He stressed that there is a need for the equipment to be purchased early enough, adding that while the purchase might be very expensive, they help cut off every worry with regards to registrations, accreditation, and transmission of election results
Mr Okoye assured Nigerians that this modern tech will be a one-off thing that could serve the country for two electoral cycles before the advent of more modern tech.
Speaking about President Buhari’s decline to assent to the Electoral Act Amendment Bill, Okoye, who is also INEC Chairman for Information and Voter Education, said it is unfortunate that the direct primaries have overshadowed the entire bill.
He said the bill is a very progressive one that contains provisions that would make the electoral process more free and fair.
Mr Okoye expressed hope that whatever challenges or provisions are holding the assent of the bill will be resolved quickly.
The Lagos State government has earmarked huge capital expenditure in the 2022 fiscal year to service key growth areas to consolidate the recovery of the state’s economy and positively impact residents’ livelihoods.
In the proposed N1.388 trillion budget for the year 2022 presented to the Lagos State House of Assembly on Wednesday, Governor Babajide Sanwo-Olu revealed that the state would spend N325 billion to deliver vital infrastructure projects in key sectors to energise and expand the growth of the state’s economy.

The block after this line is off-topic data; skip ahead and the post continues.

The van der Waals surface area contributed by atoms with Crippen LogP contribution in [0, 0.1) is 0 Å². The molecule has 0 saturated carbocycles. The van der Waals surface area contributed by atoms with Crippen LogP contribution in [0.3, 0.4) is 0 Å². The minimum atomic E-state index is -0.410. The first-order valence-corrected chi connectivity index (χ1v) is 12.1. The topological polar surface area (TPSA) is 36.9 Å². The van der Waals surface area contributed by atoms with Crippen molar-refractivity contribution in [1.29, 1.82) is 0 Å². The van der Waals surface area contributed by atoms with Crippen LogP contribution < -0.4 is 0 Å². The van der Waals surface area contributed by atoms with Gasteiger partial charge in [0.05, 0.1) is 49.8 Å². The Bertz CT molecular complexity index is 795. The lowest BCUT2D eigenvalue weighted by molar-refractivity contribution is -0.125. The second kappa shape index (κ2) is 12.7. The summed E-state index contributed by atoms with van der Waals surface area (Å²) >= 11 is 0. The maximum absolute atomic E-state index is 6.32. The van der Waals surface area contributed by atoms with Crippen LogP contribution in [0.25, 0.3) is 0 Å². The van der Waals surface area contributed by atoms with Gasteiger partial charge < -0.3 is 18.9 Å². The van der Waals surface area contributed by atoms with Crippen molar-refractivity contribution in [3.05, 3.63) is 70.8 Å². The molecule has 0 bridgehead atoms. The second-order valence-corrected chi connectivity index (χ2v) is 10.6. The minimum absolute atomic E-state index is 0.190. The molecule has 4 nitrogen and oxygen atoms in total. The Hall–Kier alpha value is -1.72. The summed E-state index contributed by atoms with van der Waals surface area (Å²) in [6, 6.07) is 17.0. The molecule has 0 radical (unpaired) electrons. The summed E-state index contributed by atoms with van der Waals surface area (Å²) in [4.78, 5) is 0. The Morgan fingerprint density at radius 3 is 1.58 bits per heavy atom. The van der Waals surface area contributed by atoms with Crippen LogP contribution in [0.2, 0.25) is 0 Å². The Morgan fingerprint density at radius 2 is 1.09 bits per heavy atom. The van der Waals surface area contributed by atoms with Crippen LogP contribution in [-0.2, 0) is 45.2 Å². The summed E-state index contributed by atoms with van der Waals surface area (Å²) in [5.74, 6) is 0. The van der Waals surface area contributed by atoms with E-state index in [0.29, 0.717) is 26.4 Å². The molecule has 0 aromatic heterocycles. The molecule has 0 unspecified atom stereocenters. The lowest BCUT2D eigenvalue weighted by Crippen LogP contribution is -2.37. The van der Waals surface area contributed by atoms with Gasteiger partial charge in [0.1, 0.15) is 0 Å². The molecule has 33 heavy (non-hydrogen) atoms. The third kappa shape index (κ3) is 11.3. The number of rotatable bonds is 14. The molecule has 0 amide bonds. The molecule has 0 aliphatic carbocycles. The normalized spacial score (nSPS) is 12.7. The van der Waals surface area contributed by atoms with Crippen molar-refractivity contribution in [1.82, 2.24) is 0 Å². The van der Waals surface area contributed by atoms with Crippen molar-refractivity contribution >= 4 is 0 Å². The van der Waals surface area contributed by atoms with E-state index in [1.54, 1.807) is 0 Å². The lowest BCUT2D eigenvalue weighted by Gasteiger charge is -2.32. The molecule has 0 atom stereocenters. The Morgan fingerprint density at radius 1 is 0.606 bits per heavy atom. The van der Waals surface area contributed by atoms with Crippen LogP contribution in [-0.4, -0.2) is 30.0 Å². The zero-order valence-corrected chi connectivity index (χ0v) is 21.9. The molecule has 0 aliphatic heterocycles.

The key areas of growth identified by the governor include works and infrastructure, waterfront infrastructure development, agriculture, transportation, energy and mineral resources, tourism, entertainment and creative industry, commerce and industry, as well as wealth creation and employment.
He explained that the human capital development drive of his administration was projected to take a leap in 2022, with an allocation of 21.24 per cent combined in the total expenditure to education and health.
The proposed budget, christened “Budget of Consolidation”, will be the last full-year fiscal plan of the state before the general elections in 2023.
In his presentation, Governor Sanwo-Olu believes the coming year presents an opportunity for the government to consolidate on the progress recorded, while leveraging investment inflow, partnership and business-friendly policies, to maximally translate its achievements into noticeable positive impact in the lives of residents.
About N823.4 billion, representing 59 per cent of the 2022 budget, is earmarked for capital expenditure while recurrent expenditure – including personnel cost, overhead, and debt services – is N565 billion – representing 41 per cent.
The governor noted that his administration had clearly articulated its vision in governance through the T.H.E.M.E.S Agenda in the last two years, adding that the state was now looking towards the future with the activation of the implementation of a 30-year development plan (2021-2051) which replaced previous 13-year growth plan developed in 2012.